Birth hypoxia, or perinatal hypoxia, is a condition that occurs when the tissue cannot get enough oxygen before, during or after birth. While birth hypoxia alone, depending on the degree, may not be a drastic concern, it can lead to more serious conditions like hypoxic ischemic encephalopathy (HIE) if left untreated. Depending on the severity, this can severely burden a child and their family for a lifetime. Considering the consequences, both emotionally and financially, what are some of the medical consequences and relevant birth hypoxia laws?
Perinatal hypoxia happens in one to three times per 1000 live full-term births, or around .2% of the time. It can be caused by a number of birth complications that cause the infant to stop breathing. While hypoxia does not necessarily lead to permanent disability and most babies born with mild hypoxia will fully recover, moderate to severe hypoxia substantially increases the likelihood of disability.
Disabilities can vary from mild behavioral deficits to severe seizures, mental retardation or cerebral palsy. Of those affected with HIE, around 15-20% will die in the first six weeks after birth, and another 25% will develop conditions like mental retardation, visual or motor perceptive dysfunction, increased hyperactivity, cerebral palsy and epilepsy.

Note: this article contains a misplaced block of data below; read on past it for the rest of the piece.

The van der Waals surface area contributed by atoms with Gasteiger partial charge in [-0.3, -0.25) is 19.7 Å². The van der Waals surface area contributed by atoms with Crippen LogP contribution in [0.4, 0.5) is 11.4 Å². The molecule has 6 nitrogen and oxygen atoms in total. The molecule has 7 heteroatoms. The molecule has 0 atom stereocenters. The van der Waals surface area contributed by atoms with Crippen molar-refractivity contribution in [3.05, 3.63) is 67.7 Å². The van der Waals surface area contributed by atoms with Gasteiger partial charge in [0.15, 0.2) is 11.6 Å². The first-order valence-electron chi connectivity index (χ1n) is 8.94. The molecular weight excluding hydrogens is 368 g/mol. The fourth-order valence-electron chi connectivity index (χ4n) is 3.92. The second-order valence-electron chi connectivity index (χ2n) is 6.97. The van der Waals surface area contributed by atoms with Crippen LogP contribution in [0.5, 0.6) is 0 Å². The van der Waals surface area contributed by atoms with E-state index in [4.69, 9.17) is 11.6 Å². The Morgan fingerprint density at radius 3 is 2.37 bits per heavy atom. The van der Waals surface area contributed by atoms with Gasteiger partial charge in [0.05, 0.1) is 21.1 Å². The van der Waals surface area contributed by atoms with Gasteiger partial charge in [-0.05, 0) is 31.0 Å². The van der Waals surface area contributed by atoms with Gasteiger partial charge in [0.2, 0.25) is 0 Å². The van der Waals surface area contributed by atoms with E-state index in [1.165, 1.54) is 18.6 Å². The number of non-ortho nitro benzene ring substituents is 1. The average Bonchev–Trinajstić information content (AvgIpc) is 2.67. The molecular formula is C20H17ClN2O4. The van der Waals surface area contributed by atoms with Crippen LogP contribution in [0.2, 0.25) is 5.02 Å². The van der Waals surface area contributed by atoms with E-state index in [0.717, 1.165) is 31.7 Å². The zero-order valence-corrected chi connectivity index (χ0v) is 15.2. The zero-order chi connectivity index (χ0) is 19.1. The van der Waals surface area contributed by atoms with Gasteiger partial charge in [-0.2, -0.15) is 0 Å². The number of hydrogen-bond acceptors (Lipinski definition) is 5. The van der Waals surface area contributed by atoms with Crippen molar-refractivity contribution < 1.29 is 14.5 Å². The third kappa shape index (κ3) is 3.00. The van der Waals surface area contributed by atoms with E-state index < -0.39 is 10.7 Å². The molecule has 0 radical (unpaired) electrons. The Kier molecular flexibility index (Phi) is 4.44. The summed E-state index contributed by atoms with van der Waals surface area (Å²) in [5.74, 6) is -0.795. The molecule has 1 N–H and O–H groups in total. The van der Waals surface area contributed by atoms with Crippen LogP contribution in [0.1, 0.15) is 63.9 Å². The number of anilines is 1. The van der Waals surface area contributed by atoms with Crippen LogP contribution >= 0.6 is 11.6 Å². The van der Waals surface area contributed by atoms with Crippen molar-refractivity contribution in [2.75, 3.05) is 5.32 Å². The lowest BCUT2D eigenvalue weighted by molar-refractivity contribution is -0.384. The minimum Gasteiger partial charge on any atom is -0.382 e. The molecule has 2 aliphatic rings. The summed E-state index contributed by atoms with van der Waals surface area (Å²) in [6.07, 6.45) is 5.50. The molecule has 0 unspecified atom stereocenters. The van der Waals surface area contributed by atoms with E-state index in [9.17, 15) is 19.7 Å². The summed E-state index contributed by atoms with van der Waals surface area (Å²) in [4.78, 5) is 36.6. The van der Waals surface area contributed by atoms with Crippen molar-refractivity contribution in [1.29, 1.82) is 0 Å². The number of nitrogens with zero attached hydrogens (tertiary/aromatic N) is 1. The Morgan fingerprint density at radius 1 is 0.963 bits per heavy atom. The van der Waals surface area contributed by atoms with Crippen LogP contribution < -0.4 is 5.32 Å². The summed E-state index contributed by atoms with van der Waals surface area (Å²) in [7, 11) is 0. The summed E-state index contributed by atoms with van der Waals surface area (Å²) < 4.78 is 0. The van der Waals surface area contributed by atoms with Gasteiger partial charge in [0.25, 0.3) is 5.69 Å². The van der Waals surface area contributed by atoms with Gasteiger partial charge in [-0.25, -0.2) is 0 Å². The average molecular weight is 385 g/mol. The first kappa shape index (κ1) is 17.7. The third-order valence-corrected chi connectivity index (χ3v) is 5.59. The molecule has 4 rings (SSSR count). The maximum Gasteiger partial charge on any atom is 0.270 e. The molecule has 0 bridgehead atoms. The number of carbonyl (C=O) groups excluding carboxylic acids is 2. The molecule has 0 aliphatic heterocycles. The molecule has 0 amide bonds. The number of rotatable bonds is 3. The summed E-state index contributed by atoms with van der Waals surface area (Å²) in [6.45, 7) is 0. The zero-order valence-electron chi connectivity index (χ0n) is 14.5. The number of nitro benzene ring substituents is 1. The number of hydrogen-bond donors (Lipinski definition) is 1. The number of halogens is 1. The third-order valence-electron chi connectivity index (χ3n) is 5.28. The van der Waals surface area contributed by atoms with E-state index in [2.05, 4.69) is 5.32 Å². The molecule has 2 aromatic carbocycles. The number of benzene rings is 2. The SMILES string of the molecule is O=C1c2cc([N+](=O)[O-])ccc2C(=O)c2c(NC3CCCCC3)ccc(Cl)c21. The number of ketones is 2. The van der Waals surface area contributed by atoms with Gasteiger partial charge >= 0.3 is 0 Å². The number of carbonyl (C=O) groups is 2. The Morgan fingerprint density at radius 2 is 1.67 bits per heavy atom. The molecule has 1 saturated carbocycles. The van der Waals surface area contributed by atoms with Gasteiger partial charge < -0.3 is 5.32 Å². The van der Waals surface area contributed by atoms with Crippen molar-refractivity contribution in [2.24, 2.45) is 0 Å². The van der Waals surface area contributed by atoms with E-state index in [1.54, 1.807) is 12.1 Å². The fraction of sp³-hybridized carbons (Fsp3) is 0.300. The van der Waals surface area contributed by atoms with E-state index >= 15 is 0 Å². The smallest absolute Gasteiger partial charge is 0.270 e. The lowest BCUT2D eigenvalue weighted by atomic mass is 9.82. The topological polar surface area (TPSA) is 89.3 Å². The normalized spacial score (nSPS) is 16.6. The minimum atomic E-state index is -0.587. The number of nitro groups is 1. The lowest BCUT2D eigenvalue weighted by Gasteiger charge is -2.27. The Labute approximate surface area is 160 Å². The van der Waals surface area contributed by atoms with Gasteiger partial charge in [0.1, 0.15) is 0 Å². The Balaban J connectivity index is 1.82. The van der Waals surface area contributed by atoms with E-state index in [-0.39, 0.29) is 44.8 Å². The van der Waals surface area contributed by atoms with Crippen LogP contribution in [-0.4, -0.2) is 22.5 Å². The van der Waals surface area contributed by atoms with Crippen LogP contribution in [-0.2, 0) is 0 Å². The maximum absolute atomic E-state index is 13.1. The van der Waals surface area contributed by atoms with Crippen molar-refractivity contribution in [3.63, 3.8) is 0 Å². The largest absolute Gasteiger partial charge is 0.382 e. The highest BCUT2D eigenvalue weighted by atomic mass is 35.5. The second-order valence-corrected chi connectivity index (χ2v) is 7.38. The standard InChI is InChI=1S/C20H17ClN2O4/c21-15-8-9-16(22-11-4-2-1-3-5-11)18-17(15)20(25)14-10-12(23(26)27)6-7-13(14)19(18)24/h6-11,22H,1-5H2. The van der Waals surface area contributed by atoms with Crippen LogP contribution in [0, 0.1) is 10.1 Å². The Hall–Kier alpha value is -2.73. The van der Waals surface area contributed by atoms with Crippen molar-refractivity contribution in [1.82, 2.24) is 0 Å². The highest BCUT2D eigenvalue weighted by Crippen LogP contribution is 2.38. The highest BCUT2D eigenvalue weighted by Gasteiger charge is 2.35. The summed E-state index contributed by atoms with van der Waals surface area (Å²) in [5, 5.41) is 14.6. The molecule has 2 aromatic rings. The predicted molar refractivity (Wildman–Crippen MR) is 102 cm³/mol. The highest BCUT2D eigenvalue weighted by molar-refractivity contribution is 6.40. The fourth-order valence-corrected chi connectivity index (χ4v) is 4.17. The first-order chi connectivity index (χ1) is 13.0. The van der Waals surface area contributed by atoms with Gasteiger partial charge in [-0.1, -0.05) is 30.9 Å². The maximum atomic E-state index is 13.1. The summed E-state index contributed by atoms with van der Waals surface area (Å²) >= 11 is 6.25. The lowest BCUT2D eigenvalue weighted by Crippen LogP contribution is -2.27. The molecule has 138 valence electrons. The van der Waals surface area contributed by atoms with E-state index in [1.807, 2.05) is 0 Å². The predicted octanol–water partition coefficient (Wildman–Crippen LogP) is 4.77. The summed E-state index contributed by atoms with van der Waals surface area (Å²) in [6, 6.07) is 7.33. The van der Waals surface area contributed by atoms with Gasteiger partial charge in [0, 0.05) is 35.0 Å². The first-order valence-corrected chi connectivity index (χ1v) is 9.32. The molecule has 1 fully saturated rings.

The longer hypoxia is left untreated, the more likely that it will lead to a permanent disability, so it is important that it be identified and treated quickly. This treatment can include neonatal therapeutic hypothermia, or lowering the infant's temperature, as well as concentrating on improving ventilation and perfusion, fluid management and other measures.
For those who are injured and face permanent disability due to hypoxia-related injuries, you may have a medical malpractice lawsuit. To win a medical malpractice lawsuit, it must be shown that the doctor, nurse or other medical professional was negligent; that is, that the medical professional failed to perform up to the standard of care we hold them to. Then, a plaintiff must prove that this negligent act that fell below the standards was the cause of the injury.
As with medical malpractice cases in general, this will often require an expert witness. Expert witnesses are people permitted to testify at trial because of a specialized knowledge or proficiency that is relevant to the case. In a hypoxia case, they will provide additional medical context for the injury to both establish negligence and help assess the damages that should be paid.
"Birth hypoxia, like other birth injuries, is difficult to deal with," said Miguel Palmeiro of the Law Offices of Miguel Palmeiro. "At the same time the parents are trying to get ready to bring a child home, they now have to deal with a host of new issues, some of which may be overwhelming. If a child is born hypoxia that leads to encephalopathy, they may now need to prepare themselves, both emotionally and financially, for a lifetime of special needs care."
"With the injuries that result from hypoxia, perhaps the worst of it is the lost potential for those who are injured during birth. While nothing we can do can restore this, we can fight for the compensation to help them live comfortably with the dignity and the medical help they deserve."
Between the complications of filing a lawsuit, statute of limitations, need for an expert witness and additional issues that can come up in the legal system, even knowing whether someone has a case can be a complicated topic.